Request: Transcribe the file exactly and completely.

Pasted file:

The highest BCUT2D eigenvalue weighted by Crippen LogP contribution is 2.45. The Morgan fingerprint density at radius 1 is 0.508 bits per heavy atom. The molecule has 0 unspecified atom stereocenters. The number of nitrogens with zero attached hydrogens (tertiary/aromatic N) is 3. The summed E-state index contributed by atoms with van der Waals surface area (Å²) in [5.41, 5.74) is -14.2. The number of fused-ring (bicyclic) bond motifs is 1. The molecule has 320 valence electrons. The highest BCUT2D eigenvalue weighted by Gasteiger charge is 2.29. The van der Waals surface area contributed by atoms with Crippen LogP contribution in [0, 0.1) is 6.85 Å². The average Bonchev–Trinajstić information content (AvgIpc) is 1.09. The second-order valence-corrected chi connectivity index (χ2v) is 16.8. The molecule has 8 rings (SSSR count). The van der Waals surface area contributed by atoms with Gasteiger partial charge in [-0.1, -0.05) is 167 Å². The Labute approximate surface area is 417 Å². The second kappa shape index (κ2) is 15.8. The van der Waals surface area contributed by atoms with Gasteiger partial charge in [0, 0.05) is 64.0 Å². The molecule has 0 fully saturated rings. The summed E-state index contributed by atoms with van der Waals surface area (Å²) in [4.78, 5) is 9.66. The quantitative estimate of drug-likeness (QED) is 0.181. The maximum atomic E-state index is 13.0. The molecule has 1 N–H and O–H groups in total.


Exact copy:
The highest BCUT2D eigenvalue weighted by Crippen LogP contribution is 2.45. The Morgan fingerprint density at radius 1 is 0.508 bits per heavy atom. The molecule has 0 unspecified atom stereocenters. The number of nitrogens with zero attached hydrogens (tertiary/aromatic N) is 3. The summed E-state index contributed by atoms with van der Waals surface area (Å²) in [5.41, 5.74) is -14.2. The number of fused-ring (bicyclic) bond motifs is 1. The molecule has 320 valence electrons. The highest BCUT2D eigenvalue weighted by Gasteiger charge is 2.29. The van der Waals surface area contributed by atoms with Crippen LogP contribution in [0, 0.1) is 6.85 Å². The average Bonchev–Trinajstić information content (AvgIpc) is 1.09. The second-order valence-corrected chi connectivity index (χ2v) is 16.8. The molecule has 8 rings (SSSR count). The van der Waals surface area contributed by atoms with Gasteiger partial charge in [-0.1, -0.05) is 167 Å². The Labute approximate surface area is 417 Å². The second kappa shape index (κ2) is 15.8. The van der Waals surface area contributed by atoms with Gasteiger partial charge in [0, 0.05) is 64.0 Å². The molecule has 0 fully saturated rings. The summed E-state index contributed by atoms with van der Waals surface area (Å²) in [4.78, 5) is 9.66. The quantitative estimate of drug-likeness (QED) is 0.181. The maximum atomic E-state index is 13.0. The molecule has 1 N–H and O–H groups in total.